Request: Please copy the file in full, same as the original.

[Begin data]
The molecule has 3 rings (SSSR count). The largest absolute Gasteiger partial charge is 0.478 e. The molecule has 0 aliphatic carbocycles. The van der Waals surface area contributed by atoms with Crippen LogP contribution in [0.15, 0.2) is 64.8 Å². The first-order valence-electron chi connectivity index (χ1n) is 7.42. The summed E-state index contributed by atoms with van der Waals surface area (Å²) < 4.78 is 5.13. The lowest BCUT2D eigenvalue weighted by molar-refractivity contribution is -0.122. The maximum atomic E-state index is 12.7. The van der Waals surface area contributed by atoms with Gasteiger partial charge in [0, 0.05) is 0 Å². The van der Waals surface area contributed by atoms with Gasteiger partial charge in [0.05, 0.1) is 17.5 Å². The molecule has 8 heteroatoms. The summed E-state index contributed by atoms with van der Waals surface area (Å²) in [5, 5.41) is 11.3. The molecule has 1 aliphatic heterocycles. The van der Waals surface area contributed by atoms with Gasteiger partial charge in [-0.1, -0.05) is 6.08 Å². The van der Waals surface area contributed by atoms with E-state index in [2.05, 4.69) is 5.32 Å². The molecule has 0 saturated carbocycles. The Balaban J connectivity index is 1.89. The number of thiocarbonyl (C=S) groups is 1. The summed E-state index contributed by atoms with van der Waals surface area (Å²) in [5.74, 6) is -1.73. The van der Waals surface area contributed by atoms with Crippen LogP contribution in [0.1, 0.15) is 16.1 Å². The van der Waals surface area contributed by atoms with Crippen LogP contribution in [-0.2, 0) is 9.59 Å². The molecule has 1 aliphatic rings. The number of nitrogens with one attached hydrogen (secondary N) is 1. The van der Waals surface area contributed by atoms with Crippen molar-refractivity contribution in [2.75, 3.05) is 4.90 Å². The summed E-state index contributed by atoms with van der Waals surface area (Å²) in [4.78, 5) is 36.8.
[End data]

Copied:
The molecule has 3 rings (SSSR count). The largest absolute Gasteiger partial charge is 0.478 e. The molecule has 0 aliphatic carbocycles. The van der Waals surface area contributed by atoms with Crippen LogP contribution in [0.15, 0.2) is 64.8 Å². The first-order valence-electron chi connectivity index (χ1n) is 7.42. The summed E-state index contributed by atoms with van der Waals surface area (Å²) < 4.78 is 5.13. The lowest BCUT2D eigenvalue weighted by molar-refractivity contribution is -0.122. The maximum atomic E-state index is 12.7. The van der Waals surface area contributed by atoms with Gasteiger partial charge in [0, 0.05) is 0 Å². The van der Waals surface area contributed by atoms with Gasteiger partial charge in [0.05, 0.1) is 17.5 Å². The molecule has 8 heteroatoms. The summed E-state index contributed by atoms with van der Waals surface area (Å²) in [5, 5.41) is 11.3. The molecule has 1 aliphatic heterocycles. The van der Waals surface area contributed by atoms with Gasteiger partial charge in [-0.1, -0.05) is 6.08 Å². The van der Waals surface area contributed by atoms with E-state index in [2.05, 4.69) is 5.32 Å². The molecule has 0 saturated carbocycles. The Balaban J connectivity index is 1.89. The number of thiocarbonyl (C=S) groups is 1. The summed E-state index contributed by atoms with van der Waals surface area (Å²) in [5.74, 6) is -1.73. The van der Waals surface area contributed by atoms with Crippen LogP contribution in [0.1, 0.15) is 16.1 Å². The van der Waals surface area contributed by atoms with Crippen LogP contribution in [-0.2, 0) is 9.59 Å². The molecule has 1 aliphatic rings. The number of nitrogens with one attached hydrogen (secondary N) is 1. The van der Waals surface area contributed by atoms with Crippen molar-refractivity contribution in [2.75, 3.05) is 4.90 Å². The summed E-state index contributed by atoms with van der Waals surface area (Å²) in [4.78, 5) is 36.8.